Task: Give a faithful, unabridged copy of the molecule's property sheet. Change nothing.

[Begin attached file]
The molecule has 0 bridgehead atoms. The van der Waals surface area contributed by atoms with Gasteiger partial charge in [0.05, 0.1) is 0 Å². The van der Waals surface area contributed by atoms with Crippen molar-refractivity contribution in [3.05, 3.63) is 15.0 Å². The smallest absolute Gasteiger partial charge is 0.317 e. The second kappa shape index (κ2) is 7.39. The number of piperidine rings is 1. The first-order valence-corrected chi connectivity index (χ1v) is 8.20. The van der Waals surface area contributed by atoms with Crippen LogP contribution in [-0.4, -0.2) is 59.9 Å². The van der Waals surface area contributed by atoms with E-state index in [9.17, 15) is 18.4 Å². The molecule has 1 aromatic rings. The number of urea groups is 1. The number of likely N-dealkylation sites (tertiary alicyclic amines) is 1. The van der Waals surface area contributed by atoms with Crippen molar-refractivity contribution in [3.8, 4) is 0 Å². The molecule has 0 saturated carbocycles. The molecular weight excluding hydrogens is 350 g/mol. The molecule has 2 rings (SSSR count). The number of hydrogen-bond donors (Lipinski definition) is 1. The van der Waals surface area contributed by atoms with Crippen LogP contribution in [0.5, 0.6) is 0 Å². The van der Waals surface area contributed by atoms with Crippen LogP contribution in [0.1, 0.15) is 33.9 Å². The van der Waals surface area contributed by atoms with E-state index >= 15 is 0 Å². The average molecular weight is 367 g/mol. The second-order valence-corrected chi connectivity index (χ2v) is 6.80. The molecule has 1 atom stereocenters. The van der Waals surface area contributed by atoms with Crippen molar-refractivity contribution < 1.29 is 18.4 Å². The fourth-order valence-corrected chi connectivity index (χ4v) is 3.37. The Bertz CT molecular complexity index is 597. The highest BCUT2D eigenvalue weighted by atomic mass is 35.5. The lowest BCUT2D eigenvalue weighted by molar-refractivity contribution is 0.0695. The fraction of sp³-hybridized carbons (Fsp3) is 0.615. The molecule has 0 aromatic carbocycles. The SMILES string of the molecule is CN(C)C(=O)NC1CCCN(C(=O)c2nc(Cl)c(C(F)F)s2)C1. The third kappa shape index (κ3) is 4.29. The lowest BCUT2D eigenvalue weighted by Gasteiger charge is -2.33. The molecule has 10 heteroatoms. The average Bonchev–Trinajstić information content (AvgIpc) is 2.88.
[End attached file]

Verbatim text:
The molecule has 0 bridgehead atoms. The van der Waals surface area contributed by atoms with Gasteiger partial charge in [0.05, 0.1) is 0 Å². The van der Waals surface area contributed by atoms with Crippen molar-refractivity contribution in [3.05, 3.63) is 15.0 Å². The smallest absolute Gasteiger partial charge is 0.317 e. The second kappa shape index (κ2) is 7.39. The number of piperidine rings is 1. The first-order valence-corrected chi connectivity index (χ1v) is 8.20. The van der Waals surface area contributed by atoms with Crippen LogP contribution in [-0.4, -0.2) is 59.9 Å². The van der Waals surface area contributed by atoms with E-state index in [9.17, 15) is 18.4 Å². The molecule has 1 aromatic rings. The number of urea groups is 1. The number of likely N-dealkylation sites (tertiary alicyclic amines) is 1. The van der Waals surface area contributed by atoms with Crippen molar-refractivity contribution in [3.8, 4) is 0 Å². The molecule has 0 saturated carbocycles. The molecular weight excluding hydrogens is 350 g/mol. The molecule has 2 rings (SSSR count). The number of hydrogen-bond donors (Lipinski definition) is 1. The van der Waals surface area contributed by atoms with Crippen LogP contribution in [0.5, 0.6) is 0 Å². The van der Waals surface area contributed by atoms with Crippen LogP contribution in [0.1, 0.15) is 33.9 Å². The van der Waals surface area contributed by atoms with E-state index >= 15 is 0 Å². The average molecular weight is 367 g/mol. The second-order valence-corrected chi connectivity index (χ2v) is 6.80. The molecule has 1 atom stereocenters. The van der Waals surface area contributed by atoms with Crippen molar-refractivity contribution < 1.29 is 18.4 Å². The fourth-order valence-corrected chi connectivity index (χ4v) is 3.37. The Bertz CT molecular complexity index is 597. The highest BCUT2D eigenvalue weighted by atomic mass is 35.5. The lowest BCUT2D eigenvalue weighted by molar-refractivity contribution is 0.0695. The fraction of sp³-hybridized carbons (Fsp3) is 0.615. The molecule has 0 aromatic carbocycles. The SMILES string of the molecule is CN(C)C(=O)NC1CCCN(C(=O)c2nc(Cl)c(C(F)F)s2)C1. The third kappa shape index (κ3) is 4.29. The lowest BCUT2D eigenvalue weighted by Gasteiger charge is -2.33. The molecule has 10 heteroatoms. The average Bonchev–Trinajstić information content (AvgIpc) is 2.88.